Postscript: Leveraging Resources
By Gail Connelly Prinicpal, May/June 2015
By Gail Connelly
Prinicpal, May/June 2015
In the opening weeks of first grade at Prichard Elementary School in Kentucky, Kimmie struggled hard with phonics, sight words, and other early literacy challenges. Her inability to keep up was the source of ongoing frustration, which led to behavior problems. As the school’s chief instructional officer, principal Jason McGlone met with Kimmie’s teacher and together they formulated a technology-infused personalized learning plan. Within the first quarter, Kimmie’s literacy skills had made a huge leap, and along with that came engagement and a positive attitude.
Kimmie’s tale of transformation represents more than just one young child’s turnaround resulting from a timely intervention. Her experience is part of a more sweeping success story occurring at Prichard Elementary under McGlone’s leadership. Within a single year, the school went from scoring in the 62nd percentile on state tests to the 89th percentile.
Technology and social media are significant elements of McGlone’s creative strategy, tactics that are implemented in schools across the nation. Under his leadership:
- Teachers and administrators use Twitter to collaborate and share best practices;
- Parents and community members are brought inside the school walls through social media platforms such as YouTube and Facebook; and
- Students who’ve never left their hometown or neighborhood are exposed to broader ideas and perspectives through virtual field trips to places like the Smithsonian Institution.
Research and Practice
The 2014 study, “Using Technology to Support At-Risk Students’ Learning,” published by the Alliance for Excellent Education and the Stanford Center for Opportunity Policy, reinforces what McGlone and other astute school leaders already know: Technology can be a powerful force for closing the achievement gap, but it’s only as effective as the educator who uses it—and professional development is key. As one example, the study cites the growing trend of blended learning and the importance of training and supporting teachers who can provide students both structured activities and collaborative discussions within the context of project-based learning that reinforces 21st century skills.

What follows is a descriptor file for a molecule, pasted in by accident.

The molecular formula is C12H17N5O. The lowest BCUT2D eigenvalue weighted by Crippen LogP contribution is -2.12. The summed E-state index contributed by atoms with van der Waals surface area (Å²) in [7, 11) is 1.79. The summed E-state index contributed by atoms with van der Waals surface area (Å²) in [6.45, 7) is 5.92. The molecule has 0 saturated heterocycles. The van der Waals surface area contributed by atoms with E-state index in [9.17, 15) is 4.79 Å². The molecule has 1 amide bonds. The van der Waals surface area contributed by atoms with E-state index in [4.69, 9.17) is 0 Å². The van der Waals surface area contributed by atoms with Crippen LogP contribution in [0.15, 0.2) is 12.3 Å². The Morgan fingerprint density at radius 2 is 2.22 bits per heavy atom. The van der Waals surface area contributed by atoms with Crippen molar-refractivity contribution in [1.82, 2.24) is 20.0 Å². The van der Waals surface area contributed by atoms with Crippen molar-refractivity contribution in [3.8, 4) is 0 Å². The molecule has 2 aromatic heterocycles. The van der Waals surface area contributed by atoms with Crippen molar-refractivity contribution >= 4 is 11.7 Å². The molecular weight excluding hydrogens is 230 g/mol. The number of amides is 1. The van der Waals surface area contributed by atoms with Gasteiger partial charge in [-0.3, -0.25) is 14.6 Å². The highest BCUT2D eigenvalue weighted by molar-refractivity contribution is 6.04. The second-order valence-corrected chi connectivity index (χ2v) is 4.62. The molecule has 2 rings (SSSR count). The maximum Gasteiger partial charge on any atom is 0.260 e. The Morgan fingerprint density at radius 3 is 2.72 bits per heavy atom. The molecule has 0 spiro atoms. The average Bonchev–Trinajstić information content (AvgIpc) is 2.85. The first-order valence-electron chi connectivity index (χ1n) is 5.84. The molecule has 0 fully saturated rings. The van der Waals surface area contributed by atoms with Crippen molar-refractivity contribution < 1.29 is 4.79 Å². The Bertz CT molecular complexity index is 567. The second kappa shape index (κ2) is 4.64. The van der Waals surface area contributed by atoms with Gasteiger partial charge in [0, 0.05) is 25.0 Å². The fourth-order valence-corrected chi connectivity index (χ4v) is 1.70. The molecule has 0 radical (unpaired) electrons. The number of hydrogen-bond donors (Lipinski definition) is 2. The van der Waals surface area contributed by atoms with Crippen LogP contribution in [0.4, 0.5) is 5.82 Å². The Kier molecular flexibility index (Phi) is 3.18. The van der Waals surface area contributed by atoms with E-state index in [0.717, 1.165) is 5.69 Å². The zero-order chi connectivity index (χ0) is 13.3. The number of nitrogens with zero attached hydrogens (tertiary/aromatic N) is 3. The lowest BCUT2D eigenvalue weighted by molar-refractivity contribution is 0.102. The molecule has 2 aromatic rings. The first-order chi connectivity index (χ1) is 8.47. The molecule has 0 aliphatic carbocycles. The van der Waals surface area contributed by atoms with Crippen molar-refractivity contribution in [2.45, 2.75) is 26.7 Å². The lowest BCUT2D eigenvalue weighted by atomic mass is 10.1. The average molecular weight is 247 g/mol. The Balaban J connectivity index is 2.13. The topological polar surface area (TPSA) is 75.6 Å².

Also shining a strong spotlight on the area of educator development is the Wallace Foundation’s 2015 report, “Districts Taking Charge of the Principal Pipeline.” The study focuses on the importance of innovative pre-service training programs as well as standards, systems, and goal-setting in preparing, supporting, recruiting, and evaluating school leaders. Technology facilitates such practices through video-based teacher evaluation modules for aspiring principals and leader tracking systems, which build a district’s capacity to collect and organize data on experience and performance to inform staffing and other decisions.
Connecting the Dots
NAESP is dedicated to meeting the needs of its membership as we progress throughout the next several years and beyond. Goals outlined in our 2014-2017 Strategic Growth Plan include a focus on aligning mentorship certification programs with the changing research, seeking new partnerships to provide more diverse perspectives, enabling technology-based special interest networks, and establishing closer community ties to sister educational organizations for enriched resource offerings. To this end, NAESP recently relocated its headquarters to Reston, Virginia, occupying a portion of the National Association of Secondary School Principals’ (NASSP) campus. NAESP and NASSP will maintain separate identities and governance structures. However, with this arrangement, space and proximity will allow for stronger collaboration with NASSP, facilitating an aggregation of intellectual and physical resources in order to forge a stronger education leadership community for the benefit of all.
As our body of knowledge grows and the concepts of what school leaders must be and know continue to evolve, NAESP will be there, as always, acting as your voice at the national level, advocating for policies and providing resources that will help us all better educate our nation’s children.
For principals like Jason McGlone, who are deeply invested in the success of students like Kimmie and other young learners getting off to a rocky start, the future may be a bit of a moving target, but the constant will always be doing whatever it takes. “That’s what every one of us is in this for,” he says, “to give kids hope through education.”
—Gail Connelly, NAESP Executive Director
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